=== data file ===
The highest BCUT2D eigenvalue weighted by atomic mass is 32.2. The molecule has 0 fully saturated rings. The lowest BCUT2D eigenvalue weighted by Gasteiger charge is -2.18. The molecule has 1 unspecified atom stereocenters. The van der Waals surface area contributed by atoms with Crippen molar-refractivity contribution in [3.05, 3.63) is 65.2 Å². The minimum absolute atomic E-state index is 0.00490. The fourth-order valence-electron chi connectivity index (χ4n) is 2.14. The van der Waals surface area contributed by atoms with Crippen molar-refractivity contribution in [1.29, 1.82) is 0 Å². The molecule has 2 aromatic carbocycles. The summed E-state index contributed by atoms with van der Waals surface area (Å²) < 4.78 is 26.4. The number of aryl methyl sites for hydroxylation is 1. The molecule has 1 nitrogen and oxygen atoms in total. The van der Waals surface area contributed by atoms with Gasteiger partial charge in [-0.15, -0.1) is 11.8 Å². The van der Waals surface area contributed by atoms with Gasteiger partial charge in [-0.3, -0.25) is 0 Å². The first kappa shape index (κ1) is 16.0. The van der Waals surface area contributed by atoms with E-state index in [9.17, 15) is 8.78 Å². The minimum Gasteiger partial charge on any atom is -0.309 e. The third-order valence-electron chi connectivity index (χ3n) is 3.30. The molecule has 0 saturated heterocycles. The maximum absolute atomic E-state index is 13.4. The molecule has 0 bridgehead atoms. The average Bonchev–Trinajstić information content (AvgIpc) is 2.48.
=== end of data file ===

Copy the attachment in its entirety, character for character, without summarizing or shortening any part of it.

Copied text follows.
The highest BCUT2D eigenvalue weighted by atomic mass is 32.2. The molecule has 0 fully saturated rings. The lowest BCUT2D eigenvalue weighted by Gasteiger charge is -2.18. The molecule has 1 unspecified atom stereocenters. The van der Waals surface area contributed by atoms with Crippen molar-refractivity contribution in [3.05, 3.63) is 65.2 Å². The minimum absolute atomic E-state index is 0.00490. The fourth-order valence-electron chi connectivity index (χ4n) is 2.14. The van der Waals surface area contributed by atoms with Crippen molar-refractivity contribution in [1.29, 1.82) is 0 Å². The molecule has 2 aromatic carbocycles. The summed E-state index contributed by atoms with van der Waals surface area (Å²) < 4.78 is 26.4. The number of aryl methyl sites for hydroxylation is 1. The molecule has 1 nitrogen and oxygen atoms in total. The van der Waals surface area contributed by atoms with Gasteiger partial charge in [-0.15, -0.1) is 11.8 Å². The van der Waals surface area contributed by atoms with Gasteiger partial charge in [-0.3, -0.25) is 0 Å². The first kappa shape index (κ1) is 16.0. The van der Waals surface area contributed by atoms with E-state index in [9.17, 15) is 8.78 Å². The minimum Gasteiger partial charge on any atom is -0.309 e. The third-order valence-electron chi connectivity index (χ3n) is 3.30. The molecule has 0 saturated heterocycles. The maximum absolute atomic E-state index is 13.4. The molecule has 0 bridgehead atoms. The average Bonchev–Trinajstić information content (AvgIpc) is 2.48.